Prambanan Temple (built 9th century)
Candi Prambanan is the grandest temple in Java apart from Borobudur. Located on the Prambanan plain, this sprawling temple complex sits majestically in an open area about twenty kilometers south of Mount Merapi, which dominates the horizon. The temple was constructed in the early ninth century by the Sanjaya dynasty, a flourishing Hindu kingdom that shared the island with the Buddhist Saliendra dynasty that built Borobudur. The relationship between the two dynasties is not clear, but one theory maintains that the Sanjayas constructed Candi Prambanan as a symbol of dynastic power in response to the construction of Borobudur. However, the Sanjayas do not seem to have been particularly antagonistic toward the Buddhist faith of the Saliendras�indeed, the temple complex is located just a few hundred meters south of Candi Sewu, a once awe-inspiring marvel of Buddhist art.
Whatever their motives, the Sanjayas certainly constructed Candi Prambanan on a grand scale comparable to Borobudur. In its original form, the temple complex contained over 250 large and small temples. From afar, the temple probably resembled a small city, with a towering core of central spires surrounded by hundreds of subsidiary structures. At the center of this "city" is a square-shaped terrace surrounded by a heavy wall. Gates in the wall are oriented to the four cardinal directions, leading into a middle courtyard surrounded by a much wider wall. Within this zone were once 224 nearly identical temples, each measuring 6 x 6 x 14 meters. Beyond the middle wall was an even larger outer wall that was skewed at an angle to the inner walls. No traces of this wall remain, though parts of it existed as late as the 19th century.
Candi Prambanan is often called Loro Jonggrang temple after the local name of the Durga statue enshrined in one side of the Shiva temple (Loro Jonggrang means "Slender Virgin"). The substitution of Durga for a more locally-derived god occurred through the fame of an ancient legend. According to legend, the statue of Durga is actually the petrified body of Loro Jonggrang, the daughter of King Ratu Boko. When prince Bandung Bandawasa asked for her hand in marriage, the king answered that he could have her only if he could kill him in battle. In the ensuing fight, the prince killed Ratu Boko. Loro Jonggrang did not wish to marry the murderer of her father, so she asked of him an impossible task: build 1,000 temples in one night. If he fulfilled the task, he could marry her.
Bandung nearly accomplished the job by securing an army of spirits through the help of his dead father. The supernatural laborers erected temples at lightning speed, and Loro Jonggrang realized that Bandung would finish before daybreak. To stop him, Loro Jonggrang pounded on a rice block, making the cocks in the neighborhood wake up early and call the arrival of dawn. Hearing this, Bandung's army of spirits feared the daylight and rushed away from their work, leaving just a single temple unfinished. In fury, Bandung cursed Loro Jonggrang and had her body turned to stone. Through the intervention of Shiva, the petrified body became the idol that now stands in the north cella of the Siva temple at Candi Prambanan.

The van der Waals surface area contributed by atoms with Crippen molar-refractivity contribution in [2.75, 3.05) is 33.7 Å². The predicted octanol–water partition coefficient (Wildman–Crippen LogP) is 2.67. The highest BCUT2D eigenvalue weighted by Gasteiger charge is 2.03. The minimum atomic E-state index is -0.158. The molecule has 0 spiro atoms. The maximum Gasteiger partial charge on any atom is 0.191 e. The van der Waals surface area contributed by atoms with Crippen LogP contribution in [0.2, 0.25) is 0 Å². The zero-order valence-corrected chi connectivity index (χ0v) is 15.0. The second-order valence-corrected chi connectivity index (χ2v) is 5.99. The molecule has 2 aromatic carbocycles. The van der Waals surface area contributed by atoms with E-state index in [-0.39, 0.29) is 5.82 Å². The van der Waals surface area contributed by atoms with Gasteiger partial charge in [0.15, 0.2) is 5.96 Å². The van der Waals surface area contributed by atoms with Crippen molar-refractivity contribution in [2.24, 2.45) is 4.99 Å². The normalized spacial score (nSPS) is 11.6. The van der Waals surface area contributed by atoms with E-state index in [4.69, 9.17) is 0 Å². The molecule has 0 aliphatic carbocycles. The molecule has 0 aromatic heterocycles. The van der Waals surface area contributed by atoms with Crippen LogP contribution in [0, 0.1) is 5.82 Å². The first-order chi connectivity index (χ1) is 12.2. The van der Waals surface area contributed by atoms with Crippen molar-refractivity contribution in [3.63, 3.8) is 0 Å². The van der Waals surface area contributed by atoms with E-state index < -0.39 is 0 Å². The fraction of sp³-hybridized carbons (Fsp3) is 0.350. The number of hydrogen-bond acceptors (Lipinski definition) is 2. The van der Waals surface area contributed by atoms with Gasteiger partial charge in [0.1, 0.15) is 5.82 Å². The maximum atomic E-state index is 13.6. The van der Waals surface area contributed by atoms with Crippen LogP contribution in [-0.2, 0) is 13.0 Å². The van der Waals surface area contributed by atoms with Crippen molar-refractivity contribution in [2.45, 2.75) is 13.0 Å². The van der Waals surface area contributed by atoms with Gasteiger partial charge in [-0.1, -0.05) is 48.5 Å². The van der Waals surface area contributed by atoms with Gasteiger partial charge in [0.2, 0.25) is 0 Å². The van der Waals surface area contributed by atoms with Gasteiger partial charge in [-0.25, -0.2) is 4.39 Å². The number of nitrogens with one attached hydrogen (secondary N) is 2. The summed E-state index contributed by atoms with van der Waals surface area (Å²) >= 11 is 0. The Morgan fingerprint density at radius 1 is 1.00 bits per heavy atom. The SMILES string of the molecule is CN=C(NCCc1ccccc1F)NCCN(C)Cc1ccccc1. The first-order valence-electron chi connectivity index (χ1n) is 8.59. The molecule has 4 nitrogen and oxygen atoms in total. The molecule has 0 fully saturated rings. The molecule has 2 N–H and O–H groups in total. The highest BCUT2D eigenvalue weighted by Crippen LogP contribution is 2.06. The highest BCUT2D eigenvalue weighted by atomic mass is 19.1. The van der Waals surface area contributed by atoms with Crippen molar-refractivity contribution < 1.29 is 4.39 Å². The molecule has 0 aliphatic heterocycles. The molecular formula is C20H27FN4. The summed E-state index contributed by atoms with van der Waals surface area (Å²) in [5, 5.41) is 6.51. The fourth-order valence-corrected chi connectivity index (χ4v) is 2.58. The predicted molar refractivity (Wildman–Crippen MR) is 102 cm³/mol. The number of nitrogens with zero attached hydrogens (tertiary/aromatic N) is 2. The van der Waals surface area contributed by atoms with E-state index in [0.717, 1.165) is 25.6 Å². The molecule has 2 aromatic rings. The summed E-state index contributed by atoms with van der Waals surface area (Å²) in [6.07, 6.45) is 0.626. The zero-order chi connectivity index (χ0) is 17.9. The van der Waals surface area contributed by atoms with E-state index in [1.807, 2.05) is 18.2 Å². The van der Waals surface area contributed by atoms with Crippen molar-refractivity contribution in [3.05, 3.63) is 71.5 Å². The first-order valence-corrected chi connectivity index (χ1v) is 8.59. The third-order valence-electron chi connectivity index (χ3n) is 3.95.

In recent centuries, the fame of Loro Jonggrang spread far and wide, and the original purpose of the temple was forgotten as worshippers flocked to her small cella, leaving offerings of food, money, and gifts. Early foreigners who visited the temple often had trouble reaching the statue with all of the offerings clogging the narrow passage. Of the idol herself, the numerous hands of the worshippers had rubbed the breasts and stomach to a smooth sheen, giving the appearance of shining metal.
Layout of the Temple
The cella containing the statue of Loro Jonggrang, or Durga, is one of four in the massive Shiva temple (34 x 34 meters wide, 47 meters tall). The main image in the Shiva temple is the god himself, placed in a large, centrally placed cella facing east. Facing south, a small cella contains the statue of Agastya, an incarnation of Shiva. To the west, the remaining cella is occupied by Ganesh, the elephant-headed son of Shiva.
The Shiva temple is the central building in a row of three temples on the west side of the terrace. Dedicated to the trimurti--the trinity of Brahma, Siva, and Vishnu, the three temples honor each of these gods in turn. Facing them to the east are a row of smaller temples that are empty except for the one at the center, which contains a large statue of Nandi--Shiva's divine bull. It was once thought that the temples to the north and south of the Nandi temple contained the animals assocated with Vishnu and Brahma. If this were correct, the northeast temple might have held an image of Hamsa, Vishnu's swan, and the southeast temple might have held Garuda, Brahma's eagle. However, this theory has been discredited in recent years and nowadays the two temples are simply called Candi A and Candi B.
The remaining major temples on the terrace are two small, inward facing buildings called the Apit Temples. With one on the north side of the terrace, and the other on the south, they frame the space in between the two rows of major temples.
The eight minor temples on the terrace are called Candi Kelir. Shaped like small turrets, they mark the inside gateways to the four directions and the corners of the terrace. A ninth Candi Kelir is embedded in the Shiva temple, marking the center of the terrace.
Images copyright 2004 Patrick Ziltener, 2003 Marie Schroeder
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